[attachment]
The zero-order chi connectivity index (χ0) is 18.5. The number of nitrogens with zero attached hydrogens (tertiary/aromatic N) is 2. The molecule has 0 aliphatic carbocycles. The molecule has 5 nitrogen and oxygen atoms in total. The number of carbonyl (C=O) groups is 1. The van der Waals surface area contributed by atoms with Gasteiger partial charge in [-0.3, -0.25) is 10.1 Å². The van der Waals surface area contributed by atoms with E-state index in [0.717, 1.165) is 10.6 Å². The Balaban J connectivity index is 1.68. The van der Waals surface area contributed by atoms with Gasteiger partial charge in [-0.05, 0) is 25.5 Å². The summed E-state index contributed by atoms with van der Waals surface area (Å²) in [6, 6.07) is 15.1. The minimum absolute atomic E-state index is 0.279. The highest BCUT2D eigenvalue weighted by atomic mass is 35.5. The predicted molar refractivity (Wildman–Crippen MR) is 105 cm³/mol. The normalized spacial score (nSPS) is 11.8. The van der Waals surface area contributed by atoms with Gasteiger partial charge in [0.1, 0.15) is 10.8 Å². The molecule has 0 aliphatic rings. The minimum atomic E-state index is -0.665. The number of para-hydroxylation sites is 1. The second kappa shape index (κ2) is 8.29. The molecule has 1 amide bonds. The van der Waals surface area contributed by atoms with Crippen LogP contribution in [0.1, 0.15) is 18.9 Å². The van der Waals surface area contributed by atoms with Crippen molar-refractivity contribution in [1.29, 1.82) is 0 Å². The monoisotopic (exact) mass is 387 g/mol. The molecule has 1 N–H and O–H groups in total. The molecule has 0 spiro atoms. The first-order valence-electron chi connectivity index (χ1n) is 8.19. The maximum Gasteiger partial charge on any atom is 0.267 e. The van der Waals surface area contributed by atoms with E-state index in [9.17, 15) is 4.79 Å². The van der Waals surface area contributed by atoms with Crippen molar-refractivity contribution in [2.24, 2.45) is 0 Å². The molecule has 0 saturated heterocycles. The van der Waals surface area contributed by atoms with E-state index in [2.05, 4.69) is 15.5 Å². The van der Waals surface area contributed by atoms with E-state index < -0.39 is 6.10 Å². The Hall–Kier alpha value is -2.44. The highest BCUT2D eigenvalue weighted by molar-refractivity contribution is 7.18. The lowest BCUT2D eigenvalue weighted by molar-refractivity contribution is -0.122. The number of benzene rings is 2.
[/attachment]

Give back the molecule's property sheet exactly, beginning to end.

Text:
The zero-order chi connectivity index (χ0) is 18.5. The number of nitrogens with zero attached hydrogens (tertiary/aromatic N) is 2. The molecule has 0 aliphatic carbocycles. The molecule has 5 nitrogen and oxygen atoms in total. The number of carbonyl (C=O) groups is 1. The van der Waals surface area contributed by atoms with Gasteiger partial charge in [-0.3, -0.25) is 10.1 Å². The van der Waals surface area contributed by atoms with E-state index in [0.717, 1.165) is 10.6 Å². The Balaban J connectivity index is 1.68. The van der Waals surface area contributed by atoms with Gasteiger partial charge in [-0.05, 0) is 25.5 Å². The summed E-state index contributed by atoms with van der Waals surface area (Å²) in [6, 6.07) is 15.1. The minimum absolute atomic E-state index is 0.279. The highest BCUT2D eigenvalue weighted by atomic mass is 35.5. The predicted molar refractivity (Wildman–Crippen MR) is 105 cm³/mol. The normalized spacial score (nSPS) is 11.8. The van der Waals surface area contributed by atoms with Gasteiger partial charge in [0.1, 0.15) is 10.8 Å². The molecule has 0 aliphatic rings. The minimum atomic E-state index is -0.665. The number of para-hydroxylation sites is 1. The second kappa shape index (κ2) is 8.29. The molecule has 1 amide bonds. The van der Waals surface area contributed by atoms with Crippen LogP contribution in [0.1, 0.15) is 18.9 Å². The van der Waals surface area contributed by atoms with Crippen molar-refractivity contribution in [1.29, 1.82) is 0 Å². The monoisotopic (exact) mass is 387 g/mol. The molecule has 1 N–H and O–H groups in total. The molecule has 0 spiro atoms. The first-order valence-electron chi connectivity index (χ1n) is 8.19. The maximum Gasteiger partial charge on any atom is 0.267 e. The van der Waals surface area contributed by atoms with E-state index in [9.17, 15) is 4.79 Å². The van der Waals surface area contributed by atoms with Crippen molar-refractivity contribution in [2.24, 2.45) is 0 Å². The molecule has 0 saturated heterocycles. The van der Waals surface area contributed by atoms with E-state index in [2.05, 4.69) is 15.5 Å². The van der Waals surface area contributed by atoms with E-state index < -0.39 is 6.10 Å². The Hall–Kier alpha value is -2.44. The highest BCUT2D eigenvalue weighted by molar-refractivity contribution is 7.18. The lowest BCUT2D eigenvalue weighted by molar-refractivity contribution is -0.122. The number of benzene rings is 2.